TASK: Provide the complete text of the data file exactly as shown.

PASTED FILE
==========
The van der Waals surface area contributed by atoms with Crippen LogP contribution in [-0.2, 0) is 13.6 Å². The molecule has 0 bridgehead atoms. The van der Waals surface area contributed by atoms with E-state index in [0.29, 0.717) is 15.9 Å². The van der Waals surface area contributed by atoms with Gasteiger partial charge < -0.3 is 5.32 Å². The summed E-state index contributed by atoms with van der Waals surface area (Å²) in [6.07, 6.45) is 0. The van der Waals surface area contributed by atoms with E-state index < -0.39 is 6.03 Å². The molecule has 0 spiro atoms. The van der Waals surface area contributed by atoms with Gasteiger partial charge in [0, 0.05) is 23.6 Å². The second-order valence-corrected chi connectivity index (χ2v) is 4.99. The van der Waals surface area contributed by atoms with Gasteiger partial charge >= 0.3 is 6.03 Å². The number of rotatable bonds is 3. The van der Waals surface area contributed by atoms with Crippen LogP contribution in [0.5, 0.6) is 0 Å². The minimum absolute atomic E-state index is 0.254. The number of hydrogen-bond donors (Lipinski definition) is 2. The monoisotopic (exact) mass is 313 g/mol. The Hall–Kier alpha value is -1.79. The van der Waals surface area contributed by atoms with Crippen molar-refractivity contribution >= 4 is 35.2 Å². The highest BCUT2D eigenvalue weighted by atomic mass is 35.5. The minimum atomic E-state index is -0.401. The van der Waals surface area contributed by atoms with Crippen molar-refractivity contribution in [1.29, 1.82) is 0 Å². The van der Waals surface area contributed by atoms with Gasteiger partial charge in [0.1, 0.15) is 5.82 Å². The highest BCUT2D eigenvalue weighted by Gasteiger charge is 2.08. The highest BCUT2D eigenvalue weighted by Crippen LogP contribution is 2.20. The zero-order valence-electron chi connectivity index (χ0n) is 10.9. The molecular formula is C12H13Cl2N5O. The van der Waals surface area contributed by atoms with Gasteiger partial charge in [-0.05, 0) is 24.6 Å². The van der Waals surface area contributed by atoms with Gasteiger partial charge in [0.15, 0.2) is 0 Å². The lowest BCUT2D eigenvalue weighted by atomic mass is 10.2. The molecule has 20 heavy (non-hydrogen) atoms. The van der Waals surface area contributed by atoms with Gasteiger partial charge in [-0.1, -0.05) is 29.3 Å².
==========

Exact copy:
The van der Waals surface area contributed by atoms with Crippen LogP contribution in [-0.2, 0) is 13.6 Å². The molecule has 0 bridgehead atoms. The van der Waals surface area contributed by atoms with E-state index in [0.29, 0.717) is 15.9 Å². The van der Waals surface area contributed by atoms with Gasteiger partial charge < -0.3 is 5.32 Å². The summed E-state index contributed by atoms with van der Waals surface area (Å²) in [6.07, 6.45) is 0. The van der Waals surface area contributed by atoms with E-state index < -0.39 is 6.03 Å². The molecule has 0 spiro atoms. The van der Waals surface area contributed by atoms with Gasteiger partial charge in [0, 0.05) is 23.6 Å². The second-order valence-corrected chi connectivity index (χ2v) is 4.99. The van der Waals surface area contributed by atoms with Gasteiger partial charge >= 0.3 is 6.03 Å². The number of rotatable bonds is 3. The van der Waals surface area contributed by atoms with Crippen LogP contribution in [0.5, 0.6) is 0 Å². The minimum absolute atomic E-state index is 0.254. The number of hydrogen-bond donors (Lipinski definition) is 2. The monoisotopic (exact) mass is 313 g/mol. The Hall–Kier alpha value is -1.79. The van der Waals surface area contributed by atoms with Crippen molar-refractivity contribution >= 4 is 35.2 Å². The highest BCUT2D eigenvalue weighted by atomic mass is 35.5. The minimum atomic E-state index is -0.401. The van der Waals surface area contributed by atoms with Crippen molar-refractivity contribution in [1.29, 1.82) is 0 Å². The van der Waals surface area contributed by atoms with Gasteiger partial charge in [0.1, 0.15) is 5.82 Å². The highest BCUT2D eigenvalue weighted by Gasteiger charge is 2.08. The highest BCUT2D eigenvalue weighted by Crippen LogP contribution is 2.20. The zero-order valence-electron chi connectivity index (χ0n) is 10.9. The molecular formula is C12H13Cl2N5O. The van der Waals surface area contributed by atoms with Gasteiger partial charge in [-0.05, 0) is 24.6 Å². The van der Waals surface area contributed by atoms with Gasteiger partial charge in [0.15, 0.2) is 0 Å². The lowest BCUT2D eigenvalue weighted by atomic mass is 10.2. The molecule has 20 heavy (non-hydrogen) atoms. The van der Waals surface area contributed by atoms with Gasteiger partial charge in [-0.1, -0.05) is 29.3 Å².